The resolution is affirmed. I strongly urge a Pro vote.

References: http://tinyurl.com...
Cerebral_Narcissist

Con

I will try to keep my summation brief, as for the most part I have been repeating the same things throughout the debate.

To start with my opponent makes a number of erroneous charges against me,

"Throughout the debate, Con has either misrepresented or misunderstood the majority of my case."

Pro has had ample opportunity to substantiate this misrepresentation or show these misunderstandings. Where he has stated this I have directly challenged him, I have been repeatedly ignored. The voter should bear this is mind.

"After his arguments were refuted and in some cases corrected,"

The majority of my arguments have been ignored, none have been corrected. My opponent is simply typing this out of frustration and it is very bad form.

"he ham-handedly attempted to shift the goalposts, claiming that I'd failed to establish certain premises that he himself previously conceded were sound"

I have been forced to remind my opponent in a number of rounds where the goalposts actually are, as for the latter charge my opponent fails to mention where in the debate this occurred.

"He has essentially ignored my contentions regarding reformed epistemology and the resurrection of Jesus and appears to have dropped his response to the Leibnizian cosmological argument."

I am still waiting for my opponent to supply arguments in favour of reformed epistemology, evidence in favour of the resurrection of Jesus, and for my opponent to react to my counter-argument against the cosmological argument.

These allegations, unsourced and unfounded constitute simply appeal to the audience. They are nice little sound bites for the benefit of people who are not too interesting in making the effort to read the debate. Understandable as the debate has been of such poor quality.

"Con claims that I've tried to change the premise of the debate, however, this is clearly not the case seeing as I originally outlined this contention in the first round. I'm not sure what Con thought my intentions were if I hadn't planned on using it; did I just include it as an interesting digression when I found I had extra characters remaining? Further, he claims I've merely mentioned reformed epistemology without showing how Christianity has warrant. This is ironic considering he actually includes the quote wherein I did just this! Because I have limited characters, I won't bother repeating what I already wrote in the first round."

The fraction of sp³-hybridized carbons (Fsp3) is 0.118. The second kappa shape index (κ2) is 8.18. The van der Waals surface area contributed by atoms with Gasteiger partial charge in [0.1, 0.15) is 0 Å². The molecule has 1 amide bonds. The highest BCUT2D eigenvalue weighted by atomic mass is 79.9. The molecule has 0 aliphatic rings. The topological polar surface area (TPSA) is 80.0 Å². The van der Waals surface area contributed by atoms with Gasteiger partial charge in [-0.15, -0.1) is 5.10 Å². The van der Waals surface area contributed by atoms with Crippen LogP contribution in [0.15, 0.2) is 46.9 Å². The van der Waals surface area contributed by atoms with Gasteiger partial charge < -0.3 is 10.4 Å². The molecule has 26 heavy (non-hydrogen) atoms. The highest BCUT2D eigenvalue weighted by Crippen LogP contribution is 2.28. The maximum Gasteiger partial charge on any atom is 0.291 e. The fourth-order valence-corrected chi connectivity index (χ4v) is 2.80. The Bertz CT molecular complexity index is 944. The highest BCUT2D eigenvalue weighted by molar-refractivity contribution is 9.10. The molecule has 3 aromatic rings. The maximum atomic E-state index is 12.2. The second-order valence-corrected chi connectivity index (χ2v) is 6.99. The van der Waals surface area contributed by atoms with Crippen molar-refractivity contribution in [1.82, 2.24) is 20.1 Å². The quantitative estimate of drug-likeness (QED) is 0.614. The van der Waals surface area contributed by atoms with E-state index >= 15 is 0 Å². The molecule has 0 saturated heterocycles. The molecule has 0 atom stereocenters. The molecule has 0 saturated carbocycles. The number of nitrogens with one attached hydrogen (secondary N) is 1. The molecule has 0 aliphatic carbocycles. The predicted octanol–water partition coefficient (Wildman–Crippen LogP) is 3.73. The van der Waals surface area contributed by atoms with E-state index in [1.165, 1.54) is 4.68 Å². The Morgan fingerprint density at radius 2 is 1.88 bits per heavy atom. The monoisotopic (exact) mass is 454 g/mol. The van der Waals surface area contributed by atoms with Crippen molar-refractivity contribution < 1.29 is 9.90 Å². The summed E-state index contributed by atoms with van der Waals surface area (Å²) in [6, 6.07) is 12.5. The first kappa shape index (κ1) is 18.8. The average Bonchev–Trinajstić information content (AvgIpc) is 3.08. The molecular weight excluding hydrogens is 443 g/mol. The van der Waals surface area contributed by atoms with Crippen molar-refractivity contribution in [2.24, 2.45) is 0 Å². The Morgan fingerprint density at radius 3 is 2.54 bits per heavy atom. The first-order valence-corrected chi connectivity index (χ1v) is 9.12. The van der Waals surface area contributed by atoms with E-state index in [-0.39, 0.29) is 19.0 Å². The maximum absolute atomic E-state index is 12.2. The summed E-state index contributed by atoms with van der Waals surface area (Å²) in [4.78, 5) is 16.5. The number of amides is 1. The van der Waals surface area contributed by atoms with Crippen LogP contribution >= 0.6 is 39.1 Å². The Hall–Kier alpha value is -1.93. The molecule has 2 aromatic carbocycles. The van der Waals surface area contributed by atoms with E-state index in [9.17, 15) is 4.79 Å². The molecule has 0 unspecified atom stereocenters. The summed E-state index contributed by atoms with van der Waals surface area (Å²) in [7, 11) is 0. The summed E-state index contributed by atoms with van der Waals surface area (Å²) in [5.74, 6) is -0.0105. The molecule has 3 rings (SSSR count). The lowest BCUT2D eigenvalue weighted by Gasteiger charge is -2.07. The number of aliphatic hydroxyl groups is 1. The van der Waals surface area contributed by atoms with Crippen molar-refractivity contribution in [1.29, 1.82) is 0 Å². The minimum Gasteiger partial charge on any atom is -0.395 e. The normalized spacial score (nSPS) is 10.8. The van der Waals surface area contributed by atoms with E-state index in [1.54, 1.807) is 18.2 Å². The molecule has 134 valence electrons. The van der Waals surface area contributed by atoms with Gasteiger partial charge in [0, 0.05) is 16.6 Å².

The majority of this paragraph is fictional, I simply ask the reader to point out where my opponent supplied support for the position of Reformed epistemology, as he has failed to do so in four rounds of debate I rather think this should be ignored.

Cosmological Argument.
My opponent has failed to address my counter-argument from Round 1. His argument is simply to handwave away the problem of infinite regress by inventing a magical entity immune from the laws of logic and calling that entity God. I restate my objection from round 1 and remind voter that the cosmological argument has been refuted.

The Teleological Argument
My opponents argument rests on the assumption that there exists a problem of 'fine tuning' in the universal constants that allow this universe to exist in the way it does. It is an assumption that he supplies no evidence to support. The universe may appear unlikely, but that is an argument from ignorance and an argument from personal incredulity.

I have quoted Dawkins who suggests that at this current stage it is not known if these variables are variable at all, my opponent has never progressed beyond this point. I restate my argument from round 1.

Jesus
My opponent states that,
"Con claims that I have yet to prove Jesus was born of a virgin or that he is the son of God, which is completely irrelevant to the argument from the resurrection of Jesus that I'm attempting to establish."

However as my opponent has chosen to assert the truth of Christian theism, which was his choice to do so, it is required that he support the position of Christian theism, which hold these things to be fundamental truths. He can't have the wine without the grapes.

My opponents argument is simply, "2000 years ago a body went missing, and some people wrote down that the guy had come back to life. Therefore Theism is correct, and no corroborative information is required, no other explanation is possible. The only possibility is that this man came back to life and that this proves God."

To repeat, my opponent has supplied no real evidence to support this. He has as much evidence to support this claim as he has to support the continued survival of Elvis.

To summarise,
1: Reformed epistemology, my opponent has failed to provide any support for this position and has attempt to shift the premise of the debate to avoid that issue. This is therefore negated.
2: Cosmological Argument. My opponent has ignored my counter-argument. It is therefore negated.
3: Teological Argument. My opponent has again ignored my counter-argument. It is therefore negated.
4: Jesus, my opponent has failed to build even a basic case for the divinity of Christ and has side stepped the issue. It is therefore negated.